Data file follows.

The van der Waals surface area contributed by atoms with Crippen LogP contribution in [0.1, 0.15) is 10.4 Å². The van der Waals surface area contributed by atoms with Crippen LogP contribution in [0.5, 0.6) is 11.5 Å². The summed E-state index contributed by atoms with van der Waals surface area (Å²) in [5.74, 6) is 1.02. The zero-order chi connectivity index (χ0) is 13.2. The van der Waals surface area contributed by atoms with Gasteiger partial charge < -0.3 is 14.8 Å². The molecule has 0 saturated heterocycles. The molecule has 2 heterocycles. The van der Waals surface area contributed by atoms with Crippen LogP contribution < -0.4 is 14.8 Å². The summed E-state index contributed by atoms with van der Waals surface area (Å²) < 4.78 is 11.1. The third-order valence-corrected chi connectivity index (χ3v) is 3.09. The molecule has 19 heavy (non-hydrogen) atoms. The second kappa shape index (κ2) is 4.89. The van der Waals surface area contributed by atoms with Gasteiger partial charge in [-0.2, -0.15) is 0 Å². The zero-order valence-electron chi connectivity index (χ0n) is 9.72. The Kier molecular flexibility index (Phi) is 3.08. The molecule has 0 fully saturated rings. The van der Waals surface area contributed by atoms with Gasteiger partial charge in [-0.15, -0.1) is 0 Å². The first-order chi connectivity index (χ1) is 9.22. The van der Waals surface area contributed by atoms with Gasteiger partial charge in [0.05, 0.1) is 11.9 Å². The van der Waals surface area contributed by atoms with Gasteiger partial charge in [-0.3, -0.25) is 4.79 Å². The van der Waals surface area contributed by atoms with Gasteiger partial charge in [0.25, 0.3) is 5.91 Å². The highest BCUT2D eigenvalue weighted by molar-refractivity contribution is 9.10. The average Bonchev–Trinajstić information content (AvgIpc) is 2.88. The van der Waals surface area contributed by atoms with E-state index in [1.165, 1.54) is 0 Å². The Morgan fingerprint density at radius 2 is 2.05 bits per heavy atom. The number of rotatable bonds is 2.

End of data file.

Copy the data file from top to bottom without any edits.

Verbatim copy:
The van der Waals surface area contributed by atoms with Crippen LogP contribution in [0.1, 0.15) is 10.4 Å². The van der Waals surface area contributed by atoms with Crippen LogP contribution in [0.5, 0.6) is 11.5 Å². The summed E-state index contributed by atoms with van der Waals surface area (Å²) in [5.74, 6) is 1.02. The zero-order chi connectivity index (χ0) is 13.2. The van der Waals surface area contributed by atoms with Gasteiger partial charge < -0.3 is 14.8 Å². The molecule has 0 saturated heterocycles. The molecule has 2 heterocycles. The van der Waals surface area contributed by atoms with Crippen LogP contribution < -0.4 is 14.8 Å². The summed E-state index contributed by atoms with van der Waals surface area (Å²) < 4.78 is 11.1. The third-order valence-corrected chi connectivity index (χ3v) is 3.09. The molecule has 19 heavy (non-hydrogen) atoms. The second kappa shape index (κ2) is 4.89. The van der Waals surface area contributed by atoms with Gasteiger partial charge in [-0.2, -0.15) is 0 Å². The zero-order valence-electron chi connectivity index (χ0n) is 9.72. The Kier molecular flexibility index (Phi) is 3.08. The molecule has 0 fully saturated rings. The van der Waals surface area contributed by atoms with Gasteiger partial charge in [-0.15, -0.1) is 0 Å². The first-order chi connectivity index (χ1) is 9.22. The van der Waals surface area contributed by atoms with Gasteiger partial charge in [0.05, 0.1) is 11.9 Å². The van der Waals surface area contributed by atoms with Gasteiger partial charge in [-0.3, -0.25) is 4.79 Å². The van der Waals surface area contributed by atoms with Gasteiger partial charge in [0.25, 0.3) is 5.91 Å². The highest BCUT2D eigenvalue weighted by molar-refractivity contribution is 9.10. The average Bonchev–Trinajstić information content (AvgIpc) is 2.88. The van der Waals surface area contributed by atoms with E-state index in [1.165, 1.54) is 0 Å². The Morgan fingerprint density at radius 2 is 2.05 bits per heavy atom. The number of rotatable bonds is 2.